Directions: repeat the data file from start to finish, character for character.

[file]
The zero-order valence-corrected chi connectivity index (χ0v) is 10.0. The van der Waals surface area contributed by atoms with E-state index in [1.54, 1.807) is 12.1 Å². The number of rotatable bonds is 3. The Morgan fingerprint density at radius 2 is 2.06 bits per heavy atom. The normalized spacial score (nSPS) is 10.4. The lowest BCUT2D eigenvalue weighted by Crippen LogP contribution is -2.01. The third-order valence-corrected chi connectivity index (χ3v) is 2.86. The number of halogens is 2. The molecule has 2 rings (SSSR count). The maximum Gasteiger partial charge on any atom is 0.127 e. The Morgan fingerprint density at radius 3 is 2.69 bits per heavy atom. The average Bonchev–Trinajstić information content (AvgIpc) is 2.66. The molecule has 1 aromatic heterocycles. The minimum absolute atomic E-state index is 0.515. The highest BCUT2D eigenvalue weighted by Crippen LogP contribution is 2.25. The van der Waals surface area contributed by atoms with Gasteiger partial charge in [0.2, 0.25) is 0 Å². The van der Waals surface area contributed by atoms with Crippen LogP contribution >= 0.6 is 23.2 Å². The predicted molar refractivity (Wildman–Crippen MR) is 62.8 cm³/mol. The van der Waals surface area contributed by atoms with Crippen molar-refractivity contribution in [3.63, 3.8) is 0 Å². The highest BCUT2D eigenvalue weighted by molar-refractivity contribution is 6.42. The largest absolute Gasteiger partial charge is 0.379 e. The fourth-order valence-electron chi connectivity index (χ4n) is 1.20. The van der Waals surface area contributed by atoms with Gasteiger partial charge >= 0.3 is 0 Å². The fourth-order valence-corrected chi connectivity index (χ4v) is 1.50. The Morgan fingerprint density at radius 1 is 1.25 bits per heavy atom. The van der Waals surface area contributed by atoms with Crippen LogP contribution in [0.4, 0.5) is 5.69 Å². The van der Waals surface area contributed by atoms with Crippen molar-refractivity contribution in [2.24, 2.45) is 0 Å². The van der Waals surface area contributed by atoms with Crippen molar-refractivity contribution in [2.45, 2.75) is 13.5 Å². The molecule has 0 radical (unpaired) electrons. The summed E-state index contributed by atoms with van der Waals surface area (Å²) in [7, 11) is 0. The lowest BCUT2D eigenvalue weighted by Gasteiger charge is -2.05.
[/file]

The zero-order valence-corrected chi connectivity index (χ0v) is 10.0. The van der Waals surface area contributed by atoms with E-state index in [1.54, 1.807) is 12.1 Å². The number of rotatable bonds is 3. The Morgan fingerprint density at radius 2 is 2.06 bits per heavy atom. The normalized spacial score (nSPS) is 10.4. The lowest BCUT2D eigenvalue weighted by Crippen LogP contribution is -2.01. The third-order valence-corrected chi connectivity index (χ3v) is 2.86. The number of halogens is 2. The molecule has 2 rings (SSSR count). The maximum Gasteiger partial charge on any atom is 0.127 e. The Morgan fingerprint density at radius 3 is 2.69 bits per heavy atom. The average Bonchev–Trinajstić information content (AvgIpc) is 2.66. The molecule has 1 aromatic heterocycles. The minimum absolute atomic E-state index is 0.515. The highest BCUT2D eigenvalue weighted by Crippen LogP contribution is 2.25. The van der Waals surface area contributed by atoms with Gasteiger partial charge in [0.2, 0.25) is 0 Å². The van der Waals surface area contributed by atoms with Crippen LogP contribution >= 0.6 is 23.2 Å². The predicted molar refractivity (Wildman–Crippen MR) is 62.8 cm³/mol. The van der Waals surface area contributed by atoms with Crippen molar-refractivity contribution in [3.63, 3.8) is 0 Å². The highest BCUT2D eigenvalue weighted by molar-refractivity contribution is 6.42. The largest absolute Gasteiger partial charge is 0.379 e. The fourth-order valence-electron chi connectivity index (χ4n) is 1.20. The van der Waals surface area contributed by atoms with Gasteiger partial charge >= 0.3 is 0 Å². The fourth-order valence-corrected chi connectivity index (χ4v) is 1.50. The Morgan fingerprint density at radius 1 is 1.25 bits per heavy atom. The van der Waals surface area contributed by atoms with Crippen LogP contribution in [0.4, 0.5) is 5.69 Å². The van der Waals surface area contributed by atoms with Crippen molar-refractivity contribution in [2.24, 2.45) is 0 Å². The van der Waals surface area contributed by atoms with Crippen molar-refractivity contribution in [2.45, 2.75) is 13.5 Å². The molecule has 0 radical (unpaired) electrons. The summed E-state index contributed by atoms with van der Waals surface area (Å²) in [7, 11) is 0. The lowest BCUT2D eigenvalue weighted by Gasteiger charge is -2.05.